On July 1, 2004, House Bill 635 of the 2004 Regular Session, enrolled as Act 837, sponsored by Rep. Roy J. Quezaire Jr., of Donaldsonville, was signed by the governor and became law. With no one voting nay in the Senate, and only four nays in the House of Representatives, Louisiana's only interstate parkway is no more. With the legislative changes made for the outdoor advertising industry by Act 837 of 2004, the billboard industry in Louisiana is now free to do unto I-49 as they do to all other stretches of Louisiana interstate highway.
It is curious how a state that is so dependent upon tourism for its economic well-being cannot recognize that an unmarred and unobstructed landscape, or at least a more controlled interruption of the landscape, promotes tourism and benefits business in the long run.
Even within the advertising industry, there is considerable debate as to the effectiveness of outdoor advertising. There is very little a 60 to 100 foot interstate billboard can do for a business, that a small highway department "logo sign" can't do.
The outdoor advertising industry, its lobbyists and our legislators will continue to obstruct and conceal the natural beauty and wonders of Louisiana, unless the citizens of this state rise up in outrage. Contact your state legislators and demand higher standards for protecting the scenic beauty of Louisiana and a little less coziness with the billboard industry.
The Ethics Board gives the lame duck Youngsville mayor permission to offer a sweet parting gift to the community he’s presided over for three terms.
The money came through a general obligation bond sale Thursday.
A legend in the Acadiana Oil Patch, Comeaux died Monday, Nov. 17.
With a growing number of alleged sexual assault victims coming out against Bill Cosby in recent weeks, upcoming projects have been canned by NBC and Netflix, but that won’t affect the once-loved comedian and actor’s scheduled performance in Lafayette.
The Baltimore Ravens' retooled secondary had no trouble against a rookie quarterback at home. This week, however, their task is far more challenging: stopping Drew Brees on the road in New Orleans.
Add Texas Gov. Rick Perry's name to the list of possible Republican presidential candidates flooding the campaign trail for GOP Senate candidate Bill Cassidy.
Gov. Bobby Jindal is in Florida this week with his fellow Republican governors for another gripe session aimed at their favorite target, the president, this time taking aim at his immigration plans.
Yahoo replaces Google in Firefox; beauty queen and sister slain; school shooting in Florida and more national and international news for Thursday, November 20, 2014.
Thursday's Blogs from the Bog!
Early voting for the runoff is shortened by two days because of the Thanksgiving holiday.
“Coach Don” Gagnard is running for school board. Today he offers his critique of the socioeconomic relationship between government subsidies and obesity.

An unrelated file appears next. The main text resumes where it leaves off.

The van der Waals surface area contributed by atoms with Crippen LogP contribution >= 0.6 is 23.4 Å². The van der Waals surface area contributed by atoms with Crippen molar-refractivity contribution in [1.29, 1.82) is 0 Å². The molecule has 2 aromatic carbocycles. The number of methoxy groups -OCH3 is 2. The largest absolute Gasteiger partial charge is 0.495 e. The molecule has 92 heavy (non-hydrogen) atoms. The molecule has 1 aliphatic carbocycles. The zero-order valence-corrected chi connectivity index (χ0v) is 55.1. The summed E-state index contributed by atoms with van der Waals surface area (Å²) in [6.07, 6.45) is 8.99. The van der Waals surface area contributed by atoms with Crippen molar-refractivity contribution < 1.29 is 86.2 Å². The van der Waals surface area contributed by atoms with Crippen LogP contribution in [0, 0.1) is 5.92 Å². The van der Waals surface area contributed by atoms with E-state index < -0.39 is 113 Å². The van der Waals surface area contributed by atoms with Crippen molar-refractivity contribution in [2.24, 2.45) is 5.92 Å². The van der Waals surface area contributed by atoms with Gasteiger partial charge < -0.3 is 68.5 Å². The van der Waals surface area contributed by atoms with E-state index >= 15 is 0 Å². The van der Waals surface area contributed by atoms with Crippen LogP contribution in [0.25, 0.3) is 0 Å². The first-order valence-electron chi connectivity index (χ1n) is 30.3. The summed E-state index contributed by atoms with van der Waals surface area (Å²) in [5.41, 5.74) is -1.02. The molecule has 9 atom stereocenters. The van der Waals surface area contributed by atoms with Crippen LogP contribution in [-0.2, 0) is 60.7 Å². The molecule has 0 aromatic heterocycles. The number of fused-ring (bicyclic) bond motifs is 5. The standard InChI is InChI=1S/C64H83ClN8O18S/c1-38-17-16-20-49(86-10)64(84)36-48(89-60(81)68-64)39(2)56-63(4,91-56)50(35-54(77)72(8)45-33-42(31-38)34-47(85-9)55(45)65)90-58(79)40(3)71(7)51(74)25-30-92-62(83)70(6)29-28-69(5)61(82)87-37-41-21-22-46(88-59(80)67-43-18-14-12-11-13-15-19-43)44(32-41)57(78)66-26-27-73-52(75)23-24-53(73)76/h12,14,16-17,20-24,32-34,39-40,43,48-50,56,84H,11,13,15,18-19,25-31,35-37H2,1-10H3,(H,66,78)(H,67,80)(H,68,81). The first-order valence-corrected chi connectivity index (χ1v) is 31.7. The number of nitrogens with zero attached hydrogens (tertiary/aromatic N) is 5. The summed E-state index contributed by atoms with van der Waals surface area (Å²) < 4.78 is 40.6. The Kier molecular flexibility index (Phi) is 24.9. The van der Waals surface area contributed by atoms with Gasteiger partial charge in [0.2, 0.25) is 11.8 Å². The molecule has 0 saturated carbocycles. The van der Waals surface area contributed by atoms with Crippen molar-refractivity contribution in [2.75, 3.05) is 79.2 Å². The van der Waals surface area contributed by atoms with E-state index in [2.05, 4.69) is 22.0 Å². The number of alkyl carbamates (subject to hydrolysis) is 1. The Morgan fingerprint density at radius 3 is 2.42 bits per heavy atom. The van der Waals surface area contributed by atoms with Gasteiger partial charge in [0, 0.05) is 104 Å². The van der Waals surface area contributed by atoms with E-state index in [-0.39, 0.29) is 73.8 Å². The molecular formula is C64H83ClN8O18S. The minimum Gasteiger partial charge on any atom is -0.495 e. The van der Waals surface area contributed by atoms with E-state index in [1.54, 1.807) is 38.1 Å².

Former Le Rosier chef who cooked at the James Beard House and was named one of the “Best New Chefs in America” by Food & Wine magazine in 1995 was 48.
Pat Cooper is contesting his termination by the LPSB, filing a petition Tuesday that calls the recent decision “arbitrary and capricious.”
A look at the numbers highlights the challenge facing Louisiana Sen. Mary Landrieu as she tries to win a fourth term in a Dec. 6 runoff against Republican Rep. Bill Cassidy.
Incoming Senate Majority Leader Mitch McConnell is promising the new Republican majority will quickly resurrect Keystone XL pipeline legislation killed by Democrats, potentially setting up an early 2015 veto confrontation with President Barack Obama.
A national animal rights group has been rebuffed by a Baton Rouge district court judge, although the group might still get its day in court.
The administration says public college campuses won't be on the chopping block.
The legendary musician is performing at a $1,000-per-person fundraiser Dec. 1 in New Orleans.
Old savings and checking accounts, payroll checks, stocks and dividends, insurance proceeds, oil and gas royalty payments and other unclaimed money is sent to the state when a business cannot locate someone.
The time since the literacy test was issued — 50 years — represents nearly a fourth of our country’s history, and it’s that narrow timeframe that keeps the legacy of this document alive.
“Coach Don” Gagnard is running for school board. Today he ruminates on the work ethic of the poor.
Tulsa forced the Ragin Cajuns to commit 25 turnovers for the game.
A New Iberia man has been sentenced for traveling to the state of North Carolina to have sexual contact with a child.
The Southeast Louisiana Flood Protection Authority-East is still evaluating a report that suggests the new levees are lower than they should be even for that 100-year storm.
Attorney General Buddy Caldwell’s office is not washing its hands of the bribery conspiracy in the DA's office after all.